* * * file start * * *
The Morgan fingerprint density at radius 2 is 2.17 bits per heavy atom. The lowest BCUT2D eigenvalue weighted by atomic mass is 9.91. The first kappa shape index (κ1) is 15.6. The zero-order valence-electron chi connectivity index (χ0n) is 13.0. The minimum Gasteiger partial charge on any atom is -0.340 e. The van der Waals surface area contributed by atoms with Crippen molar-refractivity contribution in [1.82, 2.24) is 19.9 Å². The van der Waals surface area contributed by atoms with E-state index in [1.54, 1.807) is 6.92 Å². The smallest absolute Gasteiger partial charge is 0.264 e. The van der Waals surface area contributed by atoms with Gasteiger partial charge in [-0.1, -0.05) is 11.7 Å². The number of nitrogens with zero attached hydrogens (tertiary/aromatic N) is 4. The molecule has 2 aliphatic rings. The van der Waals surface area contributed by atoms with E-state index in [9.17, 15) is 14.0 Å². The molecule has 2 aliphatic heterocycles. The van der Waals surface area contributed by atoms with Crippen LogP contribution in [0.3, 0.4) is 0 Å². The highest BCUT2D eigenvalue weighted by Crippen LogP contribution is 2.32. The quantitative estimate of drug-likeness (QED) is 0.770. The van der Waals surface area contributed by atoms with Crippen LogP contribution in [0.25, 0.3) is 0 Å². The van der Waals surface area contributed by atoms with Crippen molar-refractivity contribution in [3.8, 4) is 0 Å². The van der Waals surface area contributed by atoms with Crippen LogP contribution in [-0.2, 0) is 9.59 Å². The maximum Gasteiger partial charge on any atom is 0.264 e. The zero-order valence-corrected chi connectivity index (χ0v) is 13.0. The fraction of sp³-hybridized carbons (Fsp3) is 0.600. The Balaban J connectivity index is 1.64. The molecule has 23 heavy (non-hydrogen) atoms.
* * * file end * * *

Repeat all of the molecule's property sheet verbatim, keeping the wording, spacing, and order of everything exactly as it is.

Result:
The Morgan fingerprint density at radius 2 is 2.17 bits per heavy atom. The lowest BCUT2D eigenvalue weighted by atomic mass is 9.91. The first kappa shape index (κ1) is 15.6. The zero-order valence-electron chi connectivity index (χ0n) is 13.0. The minimum Gasteiger partial charge on any atom is -0.340 e. The van der Waals surface area contributed by atoms with Crippen molar-refractivity contribution in [1.82, 2.24) is 19.9 Å². The van der Waals surface area contributed by atoms with E-state index in [1.54, 1.807) is 6.92 Å². The smallest absolute Gasteiger partial charge is 0.264 e. The van der Waals surface area contributed by atoms with Gasteiger partial charge in [-0.1, -0.05) is 11.7 Å². The number of nitrogens with zero attached hydrogens (tertiary/aromatic N) is 4. The molecule has 2 aliphatic rings. The van der Waals surface area contributed by atoms with E-state index in [9.17, 15) is 14.0 Å². The molecule has 2 aliphatic heterocycles. The van der Waals surface area contributed by atoms with Crippen LogP contribution in [0.3, 0.4) is 0 Å². The highest BCUT2D eigenvalue weighted by Crippen LogP contribution is 2.32. The quantitative estimate of drug-likeness (QED) is 0.770. The van der Waals surface area contributed by atoms with Crippen LogP contribution in [0.25, 0.3) is 0 Å². The van der Waals surface area contributed by atoms with Crippen molar-refractivity contribution in [3.8, 4) is 0 Å². The van der Waals surface area contributed by atoms with Crippen LogP contribution in [-0.2, 0) is 9.59 Å². The maximum Gasteiger partial charge on any atom is 0.264 e. The zero-order valence-corrected chi connectivity index (χ0v) is 13.0. The fraction of sp³-hybridized carbons (Fsp3) is 0.600. The Balaban J connectivity index is 1.64. The molecule has 23 heavy (non-hydrogen) atoms.